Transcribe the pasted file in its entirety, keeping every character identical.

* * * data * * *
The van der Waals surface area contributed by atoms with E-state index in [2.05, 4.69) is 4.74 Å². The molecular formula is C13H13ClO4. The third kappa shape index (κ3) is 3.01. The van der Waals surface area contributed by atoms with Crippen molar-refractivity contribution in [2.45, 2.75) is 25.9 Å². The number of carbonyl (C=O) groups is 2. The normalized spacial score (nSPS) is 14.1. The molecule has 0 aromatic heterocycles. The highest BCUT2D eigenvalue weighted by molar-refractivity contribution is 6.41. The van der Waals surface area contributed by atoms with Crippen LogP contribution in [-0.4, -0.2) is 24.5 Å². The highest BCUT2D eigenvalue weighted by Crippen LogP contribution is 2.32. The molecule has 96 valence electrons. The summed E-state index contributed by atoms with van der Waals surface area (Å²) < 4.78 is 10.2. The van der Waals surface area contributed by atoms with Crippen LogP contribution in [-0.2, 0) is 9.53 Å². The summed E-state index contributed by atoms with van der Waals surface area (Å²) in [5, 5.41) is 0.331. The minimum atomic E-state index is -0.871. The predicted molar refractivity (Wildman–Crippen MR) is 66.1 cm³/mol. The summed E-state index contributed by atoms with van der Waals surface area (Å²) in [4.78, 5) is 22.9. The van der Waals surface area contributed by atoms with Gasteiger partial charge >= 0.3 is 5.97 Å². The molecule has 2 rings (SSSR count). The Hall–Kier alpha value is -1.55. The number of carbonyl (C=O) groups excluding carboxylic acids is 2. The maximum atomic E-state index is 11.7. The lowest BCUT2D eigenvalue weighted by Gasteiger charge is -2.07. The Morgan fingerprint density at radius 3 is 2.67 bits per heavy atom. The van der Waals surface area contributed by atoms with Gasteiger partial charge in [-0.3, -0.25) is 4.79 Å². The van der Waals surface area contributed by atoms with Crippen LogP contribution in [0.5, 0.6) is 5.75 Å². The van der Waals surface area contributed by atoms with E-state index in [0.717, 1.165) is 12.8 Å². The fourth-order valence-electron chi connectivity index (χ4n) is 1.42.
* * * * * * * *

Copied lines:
The van der Waals surface area contributed by atoms with E-state index in [2.05, 4.69) is 4.74 Å². The molecular formula is C13H13ClO4. The third kappa shape index (κ3) is 3.01. The van der Waals surface area contributed by atoms with Crippen molar-refractivity contribution in [2.45, 2.75) is 25.9 Å². The number of carbonyl (C=O) groups is 2. The normalized spacial score (nSPS) is 14.1. The molecule has 0 aromatic heterocycles. The highest BCUT2D eigenvalue weighted by molar-refractivity contribution is 6.41. The van der Waals surface area contributed by atoms with Crippen LogP contribution in [-0.4, -0.2) is 24.5 Å². The highest BCUT2D eigenvalue weighted by Crippen LogP contribution is 2.32. The molecule has 96 valence electrons. The summed E-state index contributed by atoms with van der Waals surface area (Å²) < 4.78 is 10.2. The van der Waals surface area contributed by atoms with Crippen LogP contribution in [-0.2, 0) is 9.53 Å². The summed E-state index contributed by atoms with van der Waals surface area (Å²) in [5, 5.41) is 0.331. The minimum atomic E-state index is -0.871. The predicted molar refractivity (Wildman–Crippen MR) is 66.1 cm³/mol. The summed E-state index contributed by atoms with van der Waals surface area (Å²) in [4.78, 5) is 22.9. The van der Waals surface area contributed by atoms with Gasteiger partial charge >= 0.3 is 5.97 Å². The molecule has 2 rings (SSSR count). The Hall–Kier alpha value is -1.55. The number of carbonyl (C=O) groups excluding carboxylic acids is 2. The maximum atomic E-state index is 11.7. The lowest BCUT2D eigenvalue weighted by Gasteiger charge is -2.07. The Morgan fingerprint density at radius 3 is 2.67 bits per heavy atom. The van der Waals surface area contributed by atoms with Gasteiger partial charge in [-0.3, -0.25) is 4.79 Å². The van der Waals surface area contributed by atoms with Crippen LogP contribution in [0.5, 0.6) is 5.75 Å². The van der Waals surface area contributed by atoms with E-state index in [0.717, 1.165) is 12.8 Å². The fourth-order valence-electron chi connectivity index (χ4n) is 1.42.